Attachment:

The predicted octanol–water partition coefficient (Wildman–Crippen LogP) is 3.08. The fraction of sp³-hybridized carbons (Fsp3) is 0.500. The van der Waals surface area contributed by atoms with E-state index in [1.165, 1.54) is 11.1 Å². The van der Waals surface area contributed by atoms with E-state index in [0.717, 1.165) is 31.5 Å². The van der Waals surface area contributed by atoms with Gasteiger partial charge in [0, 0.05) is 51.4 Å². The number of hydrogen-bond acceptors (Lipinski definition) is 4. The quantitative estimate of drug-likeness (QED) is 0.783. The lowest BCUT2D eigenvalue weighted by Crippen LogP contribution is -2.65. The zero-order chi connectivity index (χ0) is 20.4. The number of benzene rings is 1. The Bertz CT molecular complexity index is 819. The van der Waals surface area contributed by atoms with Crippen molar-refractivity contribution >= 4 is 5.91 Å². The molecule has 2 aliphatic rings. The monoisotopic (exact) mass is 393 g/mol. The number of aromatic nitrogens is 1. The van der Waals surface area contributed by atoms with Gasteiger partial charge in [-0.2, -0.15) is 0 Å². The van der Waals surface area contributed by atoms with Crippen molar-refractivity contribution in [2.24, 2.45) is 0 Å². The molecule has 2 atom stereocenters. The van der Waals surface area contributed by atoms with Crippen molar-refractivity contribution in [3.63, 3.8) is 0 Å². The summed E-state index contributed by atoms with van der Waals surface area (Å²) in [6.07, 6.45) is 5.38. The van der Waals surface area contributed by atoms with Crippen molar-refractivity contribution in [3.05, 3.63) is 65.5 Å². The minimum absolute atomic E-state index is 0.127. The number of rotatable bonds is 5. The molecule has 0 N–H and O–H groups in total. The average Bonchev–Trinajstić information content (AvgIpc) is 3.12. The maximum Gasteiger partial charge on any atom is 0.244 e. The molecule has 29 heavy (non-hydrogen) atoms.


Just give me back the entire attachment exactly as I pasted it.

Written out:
The predicted octanol–water partition coefficient (Wildman–Crippen LogP) is 3.08. The fraction of sp³-hybridized carbons (Fsp3) is 0.500. The van der Waals surface area contributed by atoms with E-state index in [1.165, 1.54) is 11.1 Å². The van der Waals surface area contributed by atoms with E-state index in [0.717, 1.165) is 31.5 Å². The van der Waals surface area contributed by atoms with Gasteiger partial charge in [0, 0.05) is 51.4 Å². The number of hydrogen-bond acceptors (Lipinski definition) is 4. The quantitative estimate of drug-likeness (QED) is 0.783. The lowest BCUT2D eigenvalue weighted by Crippen LogP contribution is -2.65. The zero-order chi connectivity index (χ0) is 20.4. The number of benzene rings is 1. The Bertz CT molecular complexity index is 819. The van der Waals surface area contributed by atoms with Crippen molar-refractivity contribution >= 4 is 5.91 Å². The molecule has 2 aliphatic rings. The monoisotopic (exact) mass is 393 g/mol. The number of aromatic nitrogens is 1. The van der Waals surface area contributed by atoms with Gasteiger partial charge in [-0.2, -0.15) is 0 Å². The van der Waals surface area contributed by atoms with Crippen molar-refractivity contribution in [2.24, 2.45) is 0 Å². The molecule has 2 atom stereocenters. The van der Waals surface area contributed by atoms with Crippen molar-refractivity contribution in [3.63, 3.8) is 0 Å². The summed E-state index contributed by atoms with van der Waals surface area (Å²) in [6.07, 6.45) is 5.38. The van der Waals surface area contributed by atoms with Crippen molar-refractivity contribution in [3.05, 3.63) is 65.5 Å². The minimum absolute atomic E-state index is 0.127. The number of rotatable bonds is 5. The molecule has 0 N–H and O–H groups in total. The average Bonchev–Trinajstić information content (AvgIpc) is 3.12. The maximum Gasteiger partial charge on any atom is 0.244 e. The molecule has 29 heavy (non-hydrogen) atoms.